Ten emerging photographers have been selected as this year’s recipients of the inaugural Graduate Photographers Awards organized by Magnum Photos and Photo London, and supported by RBB Economics.
The winners, who will receive mentoring by a Magnum photographer, a full review of their portfolio by the nomination team, and the opportunity to showcase their work during the Photo London fair this week, are Sebastian Bruno, Jack Carvosso, Sophie Green, Robin Lambert, Henna Mattila, Harry Mitchell, Milo Newman, Kate Nolan, Sunil Shah and Miriam Stanke.
The 10 photographers were selected from a pool of 100 nominated candidates, all active photographers who are still enrolled or have graduated from a UK photography degree course in the last three years. Bruno Bayley, editor of VICE Magazine, Shoair Mavlian curator of photography at Tate, and Aaron Schuman, writer, curator and lecturer at University of Brighton were among the panelists.
Schuman has praised the importance of the award for its support of emerging photographers at a very delicate step in their career. “For a lot of photographers, especially if they studied at university, the first three years are quite crucial,” he tells TIME. “It is very difficult often for people to maintain their momentum [after they graduate] and [keep] making photographs, making projects, doing work.”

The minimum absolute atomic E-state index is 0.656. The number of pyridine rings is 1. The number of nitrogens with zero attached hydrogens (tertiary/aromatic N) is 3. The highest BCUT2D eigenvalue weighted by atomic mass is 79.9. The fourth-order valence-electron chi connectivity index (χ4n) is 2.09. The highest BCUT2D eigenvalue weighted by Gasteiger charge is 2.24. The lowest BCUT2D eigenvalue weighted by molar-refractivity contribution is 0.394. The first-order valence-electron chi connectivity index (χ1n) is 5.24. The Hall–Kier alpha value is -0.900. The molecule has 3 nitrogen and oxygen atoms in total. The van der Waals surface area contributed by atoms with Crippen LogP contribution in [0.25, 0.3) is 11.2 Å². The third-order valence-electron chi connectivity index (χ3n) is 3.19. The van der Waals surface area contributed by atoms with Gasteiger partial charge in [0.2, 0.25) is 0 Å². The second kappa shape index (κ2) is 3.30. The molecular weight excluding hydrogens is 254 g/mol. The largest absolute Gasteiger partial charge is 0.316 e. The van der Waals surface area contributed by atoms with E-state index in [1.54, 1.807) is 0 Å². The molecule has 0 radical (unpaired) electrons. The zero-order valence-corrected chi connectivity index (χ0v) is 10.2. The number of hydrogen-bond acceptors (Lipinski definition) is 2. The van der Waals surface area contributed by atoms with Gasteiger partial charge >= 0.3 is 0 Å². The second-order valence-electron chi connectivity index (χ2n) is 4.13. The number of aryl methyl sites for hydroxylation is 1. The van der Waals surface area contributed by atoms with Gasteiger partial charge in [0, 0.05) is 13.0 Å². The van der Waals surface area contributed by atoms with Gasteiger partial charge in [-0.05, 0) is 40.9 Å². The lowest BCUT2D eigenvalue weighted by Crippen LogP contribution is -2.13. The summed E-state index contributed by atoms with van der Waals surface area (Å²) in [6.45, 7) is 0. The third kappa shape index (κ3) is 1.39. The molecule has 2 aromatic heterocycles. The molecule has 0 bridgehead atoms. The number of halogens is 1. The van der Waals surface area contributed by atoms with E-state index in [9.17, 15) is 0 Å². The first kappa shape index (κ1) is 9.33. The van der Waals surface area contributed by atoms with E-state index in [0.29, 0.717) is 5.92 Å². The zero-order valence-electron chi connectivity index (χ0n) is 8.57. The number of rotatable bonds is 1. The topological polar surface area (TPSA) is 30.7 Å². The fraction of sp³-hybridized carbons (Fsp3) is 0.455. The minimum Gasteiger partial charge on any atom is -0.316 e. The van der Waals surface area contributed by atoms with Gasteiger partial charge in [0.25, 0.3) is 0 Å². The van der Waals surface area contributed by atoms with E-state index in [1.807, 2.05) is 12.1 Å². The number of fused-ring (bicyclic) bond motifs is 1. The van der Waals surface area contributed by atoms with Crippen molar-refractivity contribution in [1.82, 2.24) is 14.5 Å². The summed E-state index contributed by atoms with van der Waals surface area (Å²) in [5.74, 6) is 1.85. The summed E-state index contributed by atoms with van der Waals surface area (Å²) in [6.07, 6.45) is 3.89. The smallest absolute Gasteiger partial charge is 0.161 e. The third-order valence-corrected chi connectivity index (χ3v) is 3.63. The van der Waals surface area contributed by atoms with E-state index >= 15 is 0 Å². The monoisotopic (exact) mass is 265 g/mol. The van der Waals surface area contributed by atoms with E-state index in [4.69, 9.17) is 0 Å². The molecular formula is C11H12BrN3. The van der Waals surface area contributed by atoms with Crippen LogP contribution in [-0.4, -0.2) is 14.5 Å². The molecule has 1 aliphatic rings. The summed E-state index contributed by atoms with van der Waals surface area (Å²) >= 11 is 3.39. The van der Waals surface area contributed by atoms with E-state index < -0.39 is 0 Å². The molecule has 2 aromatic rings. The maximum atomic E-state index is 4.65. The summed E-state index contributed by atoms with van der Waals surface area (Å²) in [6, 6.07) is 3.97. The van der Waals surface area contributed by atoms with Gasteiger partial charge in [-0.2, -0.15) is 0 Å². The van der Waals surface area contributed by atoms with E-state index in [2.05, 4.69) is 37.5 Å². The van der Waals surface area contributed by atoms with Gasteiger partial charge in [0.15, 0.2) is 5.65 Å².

Among the winners, Kate Nolan, who is currently pursuing a Master of Fine Art Photography at the Belfast School of Art, presented her body of work, Neither, an intimate look at the community of Kaliningrad, a Russian enclave between Poland and Lithuania on the Baltic Sea.
Honored by the recognition, Nolan talks with excitement about the mentoring opportunity . She has learned with Neither, her first major project and now a self-published book, “how to actually get [the work] out there,” she says. “Being early in my career I will benefit hugely from learning how to be a professional in printing, approaching galleries, getting funding and just making it a sustainable career.”
Argentinian photographer Sebastian Bruno, also an award recipient, portrays in Duelos y Quebrantos the “virtues and vices” of the community that lives in the arid territories of Castilla La Mancha in central Spain. “What is important is what you get from these meetings,” he tells TIME. And the mentor’s review can be particularly useful, he adds, as he is entering a delicate phase in his career, finishing the photography project he has been working on for the past two years.
Fiona Rogers, Magnum’s global business development manager, agrees. “Photography is such a solo career, but it doesn’t help to work in isolation,” she says. “It really helps to have a sense of community.” And Photo London has done its part in this direction, she adds, creating what she calls “an amazing collective” shaped by the Graduate Photographers Award.
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